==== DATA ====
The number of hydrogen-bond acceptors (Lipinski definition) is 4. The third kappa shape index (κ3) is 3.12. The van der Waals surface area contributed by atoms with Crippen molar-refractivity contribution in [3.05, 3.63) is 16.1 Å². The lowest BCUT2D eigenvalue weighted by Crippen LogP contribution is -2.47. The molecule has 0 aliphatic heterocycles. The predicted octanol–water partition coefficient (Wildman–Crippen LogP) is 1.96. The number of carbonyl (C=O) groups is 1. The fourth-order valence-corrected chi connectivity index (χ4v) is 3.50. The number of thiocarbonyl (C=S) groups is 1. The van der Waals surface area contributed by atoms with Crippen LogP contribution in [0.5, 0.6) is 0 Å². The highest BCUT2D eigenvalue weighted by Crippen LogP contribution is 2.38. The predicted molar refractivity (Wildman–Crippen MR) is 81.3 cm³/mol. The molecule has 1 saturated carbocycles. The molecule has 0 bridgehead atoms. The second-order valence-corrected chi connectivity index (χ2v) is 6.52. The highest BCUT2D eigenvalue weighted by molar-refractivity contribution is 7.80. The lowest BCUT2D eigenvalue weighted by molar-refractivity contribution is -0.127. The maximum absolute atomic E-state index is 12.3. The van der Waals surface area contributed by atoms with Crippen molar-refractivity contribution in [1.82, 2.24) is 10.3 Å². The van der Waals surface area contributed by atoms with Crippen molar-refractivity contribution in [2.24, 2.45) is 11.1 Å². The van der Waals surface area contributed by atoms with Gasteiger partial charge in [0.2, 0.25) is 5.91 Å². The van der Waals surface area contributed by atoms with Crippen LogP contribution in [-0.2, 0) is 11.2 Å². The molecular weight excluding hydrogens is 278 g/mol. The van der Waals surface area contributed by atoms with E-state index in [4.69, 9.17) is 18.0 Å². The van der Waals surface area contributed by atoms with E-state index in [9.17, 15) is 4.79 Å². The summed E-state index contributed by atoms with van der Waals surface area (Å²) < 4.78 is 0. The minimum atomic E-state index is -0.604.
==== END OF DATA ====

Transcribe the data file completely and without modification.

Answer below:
The number of hydrogen-bond acceptors (Lipinski definition) is 4. The third kappa shape index (κ3) is 3.12. The van der Waals surface area contributed by atoms with Crippen molar-refractivity contribution in [3.05, 3.63) is 16.1 Å². The lowest BCUT2D eigenvalue weighted by Crippen LogP contribution is -2.47. The molecule has 0 aliphatic heterocycles. The predicted octanol–water partition coefficient (Wildman–Crippen LogP) is 1.96. The number of carbonyl (C=O) groups is 1. The fourth-order valence-corrected chi connectivity index (χ4v) is 3.50. The number of thiocarbonyl (C=S) groups is 1. The van der Waals surface area contributed by atoms with Crippen LogP contribution in [0.5, 0.6) is 0 Å². The highest BCUT2D eigenvalue weighted by Crippen LogP contribution is 2.38. The predicted molar refractivity (Wildman–Crippen MR) is 81.3 cm³/mol. The molecule has 1 saturated carbocycles. The molecule has 0 bridgehead atoms. The second-order valence-corrected chi connectivity index (χ2v) is 6.52. The highest BCUT2D eigenvalue weighted by molar-refractivity contribution is 7.80. The lowest BCUT2D eigenvalue weighted by molar-refractivity contribution is -0.127. The maximum absolute atomic E-state index is 12.3. The van der Waals surface area contributed by atoms with Crippen molar-refractivity contribution in [1.82, 2.24) is 10.3 Å². The van der Waals surface area contributed by atoms with Crippen molar-refractivity contribution in [2.24, 2.45) is 11.1 Å². The van der Waals surface area contributed by atoms with Gasteiger partial charge in [0.2, 0.25) is 5.91 Å². The van der Waals surface area contributed by atoms with Crippen LogP contribution in [-0.2, 0) is 11.2 Å². The molecular weight excluding hydrogens is 278 g/mol. The van der Waals surface area contributed by atoms with E-state index in [4.69, 9.17) is 18.0 Å². The van der Waals surface area contributed by atoms with E-state index in [9.17, 15) is 4.79 Å². The summed E-state index contributed by atoms with van der Waals surface area (Å²) < 4.78 is 0. The minimum atomic E-state index is -0.604.